Review of Marking Time by April White

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Boring.

Marking Time by April White. ★★★1/2

I was debating with myself what rating to give this. Maybe four for the first half, three for the second?

Before I get any farther, I should not that I read the second half in various planes and airports, which might be related to my lessened involvement with the book.

Marking Time follows Saira Elian, a seventeen-year-old tagger who knows parkour. She’s an incredibly cool lead character, and I really enjoyed spending time inside her head. In my experience, young adult fantasy and science fiction often tends to produce heroines who feel essentially the same, but luckily, Saira felt distinctive.

Saira’s in England with her grandmother, after her mother has disappeared yet again, when she suddenly discovers that she can time travel. Her discovery throws her into the hidden world of the Immortal Descendants, people who are descended from one of five anthropomorphic beings. Saira must delve into this world to find out who she is and to rescue her mother from the past.

I had a slight annoyance with the Immortal Descendant set up. It seems that they’ve been existing for all of time, but they’re all described as white Europeans… which leads to the unfortunate implication that only white people can do magic…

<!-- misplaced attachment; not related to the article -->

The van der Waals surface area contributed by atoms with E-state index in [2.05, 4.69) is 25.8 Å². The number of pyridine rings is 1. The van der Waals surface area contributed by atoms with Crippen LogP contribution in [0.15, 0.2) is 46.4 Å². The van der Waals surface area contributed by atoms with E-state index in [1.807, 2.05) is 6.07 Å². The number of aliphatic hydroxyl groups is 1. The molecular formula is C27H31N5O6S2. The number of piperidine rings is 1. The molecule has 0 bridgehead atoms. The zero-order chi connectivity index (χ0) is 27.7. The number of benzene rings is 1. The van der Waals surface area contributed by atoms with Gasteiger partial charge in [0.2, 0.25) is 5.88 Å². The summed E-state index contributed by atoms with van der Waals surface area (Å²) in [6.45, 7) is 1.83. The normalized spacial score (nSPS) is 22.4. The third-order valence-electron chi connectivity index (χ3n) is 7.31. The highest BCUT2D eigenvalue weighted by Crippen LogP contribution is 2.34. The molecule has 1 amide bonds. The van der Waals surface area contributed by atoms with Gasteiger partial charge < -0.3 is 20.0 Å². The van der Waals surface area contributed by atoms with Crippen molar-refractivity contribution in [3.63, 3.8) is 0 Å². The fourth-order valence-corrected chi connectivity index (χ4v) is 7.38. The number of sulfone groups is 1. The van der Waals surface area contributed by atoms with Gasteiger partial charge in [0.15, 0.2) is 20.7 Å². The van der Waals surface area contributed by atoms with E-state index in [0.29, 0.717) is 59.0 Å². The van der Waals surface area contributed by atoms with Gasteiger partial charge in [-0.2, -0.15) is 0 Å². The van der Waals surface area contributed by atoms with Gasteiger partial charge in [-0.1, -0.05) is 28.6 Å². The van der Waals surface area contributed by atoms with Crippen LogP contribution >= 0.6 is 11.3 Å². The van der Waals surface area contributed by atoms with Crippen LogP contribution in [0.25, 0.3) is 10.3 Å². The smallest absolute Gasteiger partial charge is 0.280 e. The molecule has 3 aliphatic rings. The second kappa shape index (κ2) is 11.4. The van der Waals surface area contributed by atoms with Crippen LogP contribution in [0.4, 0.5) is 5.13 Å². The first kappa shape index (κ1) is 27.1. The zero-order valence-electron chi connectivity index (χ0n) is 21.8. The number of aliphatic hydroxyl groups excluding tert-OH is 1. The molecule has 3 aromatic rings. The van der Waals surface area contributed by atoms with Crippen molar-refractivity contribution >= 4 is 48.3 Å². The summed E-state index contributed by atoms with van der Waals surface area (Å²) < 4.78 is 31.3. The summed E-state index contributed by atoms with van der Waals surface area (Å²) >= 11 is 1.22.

Plot wise, there were some really convenient coincidences, the most obvious being how Saira just happens to run into a waitress who turns out to be significant. Do you know how many waitresses there are in London?

This is also yet another book that does the “vampire love interest.” However, since Marking Time also included time travel, he’s shown both as a vampire in the present day and as a rather, well, geeky college student in Victorian times. I preferred the college student. I’ve seen enough vampire love interests to last me a lifetime.

In general, Marking Time felt like a fun, fluffy sort of read. I’d compare it to Chloe Neil’s Dark Elite’s series or Cassandra Clare’s Infernal Devices series (with a more interesting protagonist). Problem is, Marking Time felt too long for a light read. It dragged in some sections and turned out to be over four hundred pages. I’d still recommend it, despite my grievances. It was an entertaining read, and I think fans of the above two series especially would enjoy it.

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